International Conferences

Have you ever thought about attending a conference outside your home country(s) and culture(s)? You may want to. Not only is it an excellent opportunity to get an international perspective on your field and network with colleagues outside your geographic bubble, but it is also a chance to stretch your personal and professional horizons and lay the groundwork for a global career. Plus, you get to see a bit of the world at the same time.

Expand your perspective

The further we advance in our fields, the more likely we are to accept the inherited wisdom about what works, what is acceptable, what kinds of knowledge are valid, and what areas of research or development are the most promising. This isn’t necessarily a bad thing – after all, in order to succeed in any career, you have to learn how to play the game.

The trouble is that the better we get at playing the game, the more difficult it may be to see our blind spots. It’s hard to drum up completely novel ideas, join in conversations that aren’t taking place, respond to trends that you don’t know about, or pull new ideas out of thin air. Attending a conference in another country both allows and forces you to see things from a totally new perspective – that of the country where you are a guest.

This isn’t just a matter of humility, although it can be humbling to recognize that your country may not have all of the answers. (Sometimes, the opposite can happen, too, and you may walk away feeling that your country is actually farther ahead than you realized). Either way, you will be better able to situate yourself and your work within a richer global context and conversation, which is the first step toward truly having a global career.

Make new friends

Another reward is meeting international colleagues. In my case, as an intercultural specialist, I find it particularly exhilarating to engage with people from countries as diverse as Columbia, Russia, and China, but this can be a positive and instructive experience for anyone. For one thing, in our global economy, you truly never know when you might need to cast your net wider as part of a job search, and knowing people in a range of countries potentially gives you many more options.

However, even if you don’t plan on applying for a job in Tunisia or Australia, knowing folks there means that you can ask them questions and use them as a resource. This can be helpful in everything from understanding the local market and getting ideas on how to better interact with diverse team members who are from that region to helping you spot trends and headwinds ahead of your domestic peers and having new wells of inspiration on which to draw. This isn’t just for folks in multinational corporations or in sales, but is valuable for everyone from doctors and teachers to those in logistics. If you are lucky, you may also make a new friend, too.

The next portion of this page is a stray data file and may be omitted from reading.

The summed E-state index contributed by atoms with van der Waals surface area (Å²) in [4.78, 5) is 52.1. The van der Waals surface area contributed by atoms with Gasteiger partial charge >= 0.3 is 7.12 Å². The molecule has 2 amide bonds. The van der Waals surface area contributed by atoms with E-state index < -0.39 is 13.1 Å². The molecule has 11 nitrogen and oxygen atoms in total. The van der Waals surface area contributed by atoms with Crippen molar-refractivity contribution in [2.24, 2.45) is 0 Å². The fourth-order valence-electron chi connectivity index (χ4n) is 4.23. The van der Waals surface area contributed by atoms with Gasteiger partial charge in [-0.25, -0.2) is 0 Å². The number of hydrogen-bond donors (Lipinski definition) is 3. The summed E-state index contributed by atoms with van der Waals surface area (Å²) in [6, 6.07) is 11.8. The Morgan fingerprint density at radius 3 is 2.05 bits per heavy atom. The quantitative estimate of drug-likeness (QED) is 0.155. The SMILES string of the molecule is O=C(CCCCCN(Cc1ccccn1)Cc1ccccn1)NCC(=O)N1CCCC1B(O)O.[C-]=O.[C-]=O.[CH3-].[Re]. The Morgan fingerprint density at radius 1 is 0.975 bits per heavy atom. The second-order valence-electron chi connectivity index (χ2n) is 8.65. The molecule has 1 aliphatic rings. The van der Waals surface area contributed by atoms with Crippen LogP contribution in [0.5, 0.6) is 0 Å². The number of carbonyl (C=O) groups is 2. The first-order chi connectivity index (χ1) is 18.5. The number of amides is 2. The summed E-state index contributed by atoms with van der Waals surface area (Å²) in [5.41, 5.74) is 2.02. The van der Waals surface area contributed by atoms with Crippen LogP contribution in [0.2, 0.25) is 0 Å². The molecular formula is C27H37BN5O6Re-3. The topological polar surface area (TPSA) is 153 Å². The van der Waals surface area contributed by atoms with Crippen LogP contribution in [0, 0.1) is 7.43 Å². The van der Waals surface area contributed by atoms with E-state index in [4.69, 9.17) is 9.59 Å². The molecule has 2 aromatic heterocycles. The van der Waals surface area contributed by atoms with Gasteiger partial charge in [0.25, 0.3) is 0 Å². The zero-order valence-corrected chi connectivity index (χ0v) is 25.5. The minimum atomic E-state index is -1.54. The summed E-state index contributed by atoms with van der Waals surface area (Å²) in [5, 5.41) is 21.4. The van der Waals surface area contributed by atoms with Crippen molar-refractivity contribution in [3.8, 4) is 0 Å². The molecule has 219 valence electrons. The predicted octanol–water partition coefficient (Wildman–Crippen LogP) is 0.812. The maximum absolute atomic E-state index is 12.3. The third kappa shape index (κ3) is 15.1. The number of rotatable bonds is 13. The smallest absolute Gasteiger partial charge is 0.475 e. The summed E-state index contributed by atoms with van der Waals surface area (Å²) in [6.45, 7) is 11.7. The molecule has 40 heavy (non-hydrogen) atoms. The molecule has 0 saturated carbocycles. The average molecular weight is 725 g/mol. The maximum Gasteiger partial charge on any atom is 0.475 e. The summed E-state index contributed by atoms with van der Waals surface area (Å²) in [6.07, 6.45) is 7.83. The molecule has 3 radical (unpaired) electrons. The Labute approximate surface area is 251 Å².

Stretch those horizons

Attending a conference overseas is also an excellent way to step outside of your comfort zone. Not only will you need to navigate a new city (and possibly a new language), but you will also encounter plenty of cultural differences that mean you can’t take all of the little things for granted. For many Americans, this means finding a way to get acquainted that doesn’t depend on small talk, adjusting our expectations about what presentations should be like, learning how to project professional signals so they are appropriately received, and retraining our ear to follow unfamiliar cadences and uses of the English language.

It may also mean temporarily following an unnatural schedule with last minute changes, eating unfamiliar cuisines, being pulled into “mandatory” activities, and responding to all the little problems and needs that crop up when one travels. In short, it is an excellent opportunity to be forced to see things (and oneself) with new eyes, to be creative, to experience a perspective shift, to become more comfortable with ambiguity, and to flex your resiliency muscles. It isn’t always easy, but it can be very fertile soil for a kind of personal growth that is very hard to replicate at home, where you can operate on autopilot.

See the world

Finally, a major perk of international conference-going is that it takes you to a different corner of the world. By using conferences as an anchor around which to build a trip, my husband and I have crafted itineraries that have given us access to places in Eastern Europe and Asia that might otherwise be off our beaten path. It also gives us a sense of purpose, rootedness, and connection that is very satisfying: we like having a reason to be in a city so that – for a few days at least – we feel like we are part of it.

It is true that this does require some resources, but it doesn’t necessarily have to be that much more expensive than a domestic conference. I’ve found that it is often nearly as costly for me to fly across the U.S. as it is to fly to Europe or Asia during the off-season, which is typically when conferences are held. Moreover, American conference prices are often higher than our global counterparts, as are hotel rooms (especially if you look outside major international cities). Plus, when we consider that we are killing two birds with one stone (getting a business trip and vacation out of one plane ticket), it starts to sound like a pretty good deal.

Conclusion

If global conferences aren’t on your radar, 2017 is an excellent time to start considering them. If you do decide to travel overseas for professional development, I am happy to help you with your cultural preparation! Bon voyage and good luck!

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